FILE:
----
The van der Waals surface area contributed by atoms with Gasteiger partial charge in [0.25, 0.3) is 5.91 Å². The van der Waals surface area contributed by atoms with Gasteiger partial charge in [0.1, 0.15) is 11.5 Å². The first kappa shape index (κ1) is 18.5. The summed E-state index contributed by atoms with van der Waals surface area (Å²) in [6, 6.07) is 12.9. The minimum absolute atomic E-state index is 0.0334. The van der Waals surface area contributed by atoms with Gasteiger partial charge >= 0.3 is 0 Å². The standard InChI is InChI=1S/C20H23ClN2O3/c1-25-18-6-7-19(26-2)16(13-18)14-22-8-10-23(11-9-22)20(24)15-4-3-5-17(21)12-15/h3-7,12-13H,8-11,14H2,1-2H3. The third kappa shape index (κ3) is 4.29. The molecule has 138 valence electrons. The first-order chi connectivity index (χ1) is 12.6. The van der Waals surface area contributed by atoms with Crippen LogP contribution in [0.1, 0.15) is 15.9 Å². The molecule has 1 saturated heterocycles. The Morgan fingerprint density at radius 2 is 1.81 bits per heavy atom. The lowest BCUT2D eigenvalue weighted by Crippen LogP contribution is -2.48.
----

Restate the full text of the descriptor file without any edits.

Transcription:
The van der Waals surface area contributed by atoms with Gasteiger partial charge in [0.25, 0.3) is 5.91 Å². The van der Waals surface area contributed by atoms with Gasteiger partial charge in [0.1, 0.15) is 11.5 Å². The first kappa shape index (κ1) is 18.5. The summed E-state index contributed by atoms with van der Waals surface area (Å²) in [6, 6.07) is 12.9. The minimum absolute atomic E-state index is 0.0334. The van der Waals surface area contributed by atoms with Gasteiger partial charge >= 0.3 is 0 Å². The standard InChI is InChI=1S/C20H23ClN2O3/c1-25-18-6-7-19(26-2)16(13-18)14-22-8-10-23(11-9-22)20(24)15-4-3-5-17(21)12-15/h3-7,12-13H,8-11,14H2,1-2H3. The third kappa shape index (κ3) is 4.29. The molecule has 138 valence electrons. The first-order chi connectivity index (χ1) is 12.6. The van der Waals surface area contributed by atoms with Crippen LogP contribution in [0.1, 0.15) is 15.9 Å². The molecule has 1 saturated heterocycles. The Morgan fingerprint density at radius 2 is 1.81 bits per heavy atom. The lowest BCUT2D eigenvalue weighted by Crippen LogP contribution is -2.48.